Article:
How to Write a Reference Letter for an Average Ex-Employee by Erin Schreiner - Updated September 26, As an employer, you may eventually find yourself charged with the task of writing a review for an employee who, while passable, wasn't as stellar as others. If an ex-employee who performed within the average range approaches you to write a letter of recommendation, doing so is an upstanding and ethical thing to do.
But if you're in a small company that doesn't have such guidelines, you may have to address this dilemma on your own using good business sense and complete honesty with the employee who wants the recommendation letter. Conversation Before you begin writing what you believe is one of the toughest letters in your career, schedule a private meeting with the employee for whom you're writing the letter.
Refrain from rehashing the employee's poor performance or workplace behaviors. Instead, the purpose of your meeting should be to express concern that you could be doing a disservice to her and future employers. If she's looking for another job and needs a glowing recommendation, you could be putting yourself in an uncomfortable spot by overlooking performance issues.
Review Obtain copies of the employee's performance appraisals to determine where you or another manager rated her performance above average. If she's still employed by your company, she's obviously doing something right or she would have been terminated.
And if her performance ratings have dipped recently, she might not be a "bad employee," but rather an employee who's going through a rough patch. As her manager, this presents an opportunity to explore possible reasons why her performance isn't up to par.
Nevertheless, find the areas where she excels and style your recommendation letter so that it includes her strengths. But don't ignore the areas where she needs improvement because they may become part of your letter if the employee decides she actually wants a letter that's percent truthful.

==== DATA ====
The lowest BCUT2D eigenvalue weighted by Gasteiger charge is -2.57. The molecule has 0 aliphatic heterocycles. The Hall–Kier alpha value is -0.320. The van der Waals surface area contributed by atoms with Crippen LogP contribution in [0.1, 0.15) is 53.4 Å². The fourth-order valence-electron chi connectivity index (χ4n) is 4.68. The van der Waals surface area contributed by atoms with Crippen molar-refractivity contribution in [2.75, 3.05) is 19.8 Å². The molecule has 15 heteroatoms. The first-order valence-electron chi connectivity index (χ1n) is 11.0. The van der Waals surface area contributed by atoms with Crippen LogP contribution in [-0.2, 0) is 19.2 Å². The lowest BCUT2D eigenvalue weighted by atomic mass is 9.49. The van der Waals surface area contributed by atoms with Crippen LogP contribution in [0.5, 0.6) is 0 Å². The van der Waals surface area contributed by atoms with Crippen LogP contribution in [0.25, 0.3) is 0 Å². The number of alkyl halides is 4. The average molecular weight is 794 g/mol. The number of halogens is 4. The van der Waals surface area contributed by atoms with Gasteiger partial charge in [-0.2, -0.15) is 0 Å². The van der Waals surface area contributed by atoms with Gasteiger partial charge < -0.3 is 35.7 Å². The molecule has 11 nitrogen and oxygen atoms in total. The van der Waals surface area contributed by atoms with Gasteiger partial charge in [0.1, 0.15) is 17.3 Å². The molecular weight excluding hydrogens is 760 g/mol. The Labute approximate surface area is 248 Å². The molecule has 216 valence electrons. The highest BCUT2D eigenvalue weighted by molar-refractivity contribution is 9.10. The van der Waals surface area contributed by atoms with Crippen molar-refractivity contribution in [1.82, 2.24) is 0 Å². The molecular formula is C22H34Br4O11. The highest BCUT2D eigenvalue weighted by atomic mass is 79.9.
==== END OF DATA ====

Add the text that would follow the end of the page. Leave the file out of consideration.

Counsel Give the employee an opportunity to withdraw her request for a recommendation letter, which might very well happen when you explain that you cannot embellish her performance nor can you, in good conscience, write a one-sided letter.
You have an obligation -- based on your personal ethics and your professional role -- to be candid with her and about her. You can write a letter that presents a balanced view of her strengths and weaknesses or you can give a recommendation that contains her job title, position, department, length of employment and, if permissible and authorized, her salary and bonuses, if any.
Alternative You might feel that by writing a recommendation letter, your employee will get another job and leave your company. That strategy will almost always backfire because you'll have to fabricate statements that she's a stellar employee.
Dishonesty can ruin your reputation and your company's standing. In this case, it's a disservice to the employee and her future employer. If the employee is in danger of losing her job, based on poor performance, give her an opportunity to resign in lieu of termination, and offer to provide a letter that verifies her employment and indicates "resigned" as the reason for her departure.Administrative Behavior, 4th Edition: A Study of Decision-making Processes in Administrative Organisations - Kindle edition by Herbert A.
Simon. Download it once and read it on your Kindle device, PC, phones or tablets. Use features like bookmarks, note taking and highlighting while reading Administrative Behavior, 4th Edition: A Study of Decision-making Processes in Administrative .
Administrative Behavior, 4th Edition: A Study of Decision-making Processes in Administrative Organisations Subsequent Edition, Kindle Edition. Mention how you know the student. At the beginning of the recommendation letter, explain how you know the student and state how long you’ve known the initiativeblog.com you’re a teacher, state how many courses he or she has taken with you.
If you are an employer, explain the student’s role in your organization. Mar 23, · Be specific in providing feedback on improvement areas during employee appraisals. The more specific examples you can provide, the .
It’s likely that you will be asked to write an employee reference letter when a valued member (or former member) of your team is making a job change.
If you feel that you can write a glowing recommendation, you should accept the opportunity to support your colleague. There's a big difference between getting fired and getting laid off.
Most of what you read in the papers is about people getting laid off due to a 'reduction in force,' or RIF as many companies call it nowadays. Getting fired is almost always due to cause. You may have sent out a blast e-mail with company secrets by mistake.
Or perhaps you said some .